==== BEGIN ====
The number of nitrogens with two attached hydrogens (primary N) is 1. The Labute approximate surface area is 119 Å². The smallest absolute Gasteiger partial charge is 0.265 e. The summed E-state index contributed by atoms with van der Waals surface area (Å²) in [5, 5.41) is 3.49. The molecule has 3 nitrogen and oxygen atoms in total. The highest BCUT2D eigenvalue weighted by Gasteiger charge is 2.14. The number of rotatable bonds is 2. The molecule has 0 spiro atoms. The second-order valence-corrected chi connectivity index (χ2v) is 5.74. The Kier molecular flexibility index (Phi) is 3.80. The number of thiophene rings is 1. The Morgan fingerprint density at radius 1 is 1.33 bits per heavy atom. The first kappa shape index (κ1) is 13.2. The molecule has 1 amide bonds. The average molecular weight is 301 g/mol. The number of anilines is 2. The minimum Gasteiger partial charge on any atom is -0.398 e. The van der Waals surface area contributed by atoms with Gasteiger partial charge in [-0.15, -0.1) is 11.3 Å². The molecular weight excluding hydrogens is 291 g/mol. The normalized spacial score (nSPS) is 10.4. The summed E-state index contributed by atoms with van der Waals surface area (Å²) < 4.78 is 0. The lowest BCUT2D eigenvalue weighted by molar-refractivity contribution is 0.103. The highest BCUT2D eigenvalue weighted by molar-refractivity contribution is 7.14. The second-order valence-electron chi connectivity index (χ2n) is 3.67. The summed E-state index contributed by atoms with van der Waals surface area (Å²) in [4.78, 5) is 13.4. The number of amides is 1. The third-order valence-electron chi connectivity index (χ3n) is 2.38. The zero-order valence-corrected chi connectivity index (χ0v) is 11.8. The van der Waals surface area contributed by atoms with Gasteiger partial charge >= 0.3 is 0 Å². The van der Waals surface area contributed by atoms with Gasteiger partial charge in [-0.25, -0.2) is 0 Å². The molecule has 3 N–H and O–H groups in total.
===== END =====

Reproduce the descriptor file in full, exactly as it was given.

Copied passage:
The number of nitrogens with two attached hydrogens (primary N) is 1. The Labute approximate surface area is 119 Å². The smallest absolute Gasteiger partial charge is 0.265 e. The summed E-state index contributed by atoms with van der Waals surface area (Å²) in [5, 5.41) is 3.49. The molecule has 3 nitrogen and oxygen atoms in total. The highest BCUT2D eigenvalue weighted by Gasteiger charge is 2.14. The number of rotatable bonds is 2. The molecule has 0 spiro atoms. The second-order valence-corrected chi connectivity index (χ2v) is 5.74. The Kier molecular flexibility index (Phi) is 3.80. The number of thiophene rings is 1. The Morgan fingerprint density at radius 1 is 1.33 bits per heavy atom. The first kappa shape index (κ1) is 13.2. The molecule has 1 amide bonds. The average molecular weight is 301 g/mol. The number of anilines is 2. The minimum Gasteiger partial charge on any atom is -0.398 e. The van der Waals surface area contributed by atoms with Gasteiger partial charge in [-0.15, -0.1) is 11.3 Å². The molecular weight excluding hydrogens is 291 g/mol. The normalized spacial score (nSPS) is 10.4. The summed E-state index contributed by atoms with van der Waals surface area (Å²) < 4.78 is 0. The lowest BCUT2D eigenvalue weighted by molar-refractivity contribution is 0.103. The highest BCUT2D eigenvalue weighted by molar-refractivity contribution is 7.14. The second-order valence-electron chi connectivity index (χ2n) is 3.67. The summed E-state index contributed by atoms with van der Waals surface area (Å²) in [4.78, 5) is 13.4. The number of amides is 1. The third-order valence-electron chi connectivity index (χ3n) is 2.38. The zero-order valence-corrected chi connectivity index (χ0v) is 11.8. The van der Waals surface area contributed by atoms with Gasteiger partial charge >= 0.3 is 0 Å². The van der Waals surface area contributed by atoms with Gasteiger partial charge in [-0.25, -0.2) is 0 Å². The molecule has 3 N–H and O–H groups in total.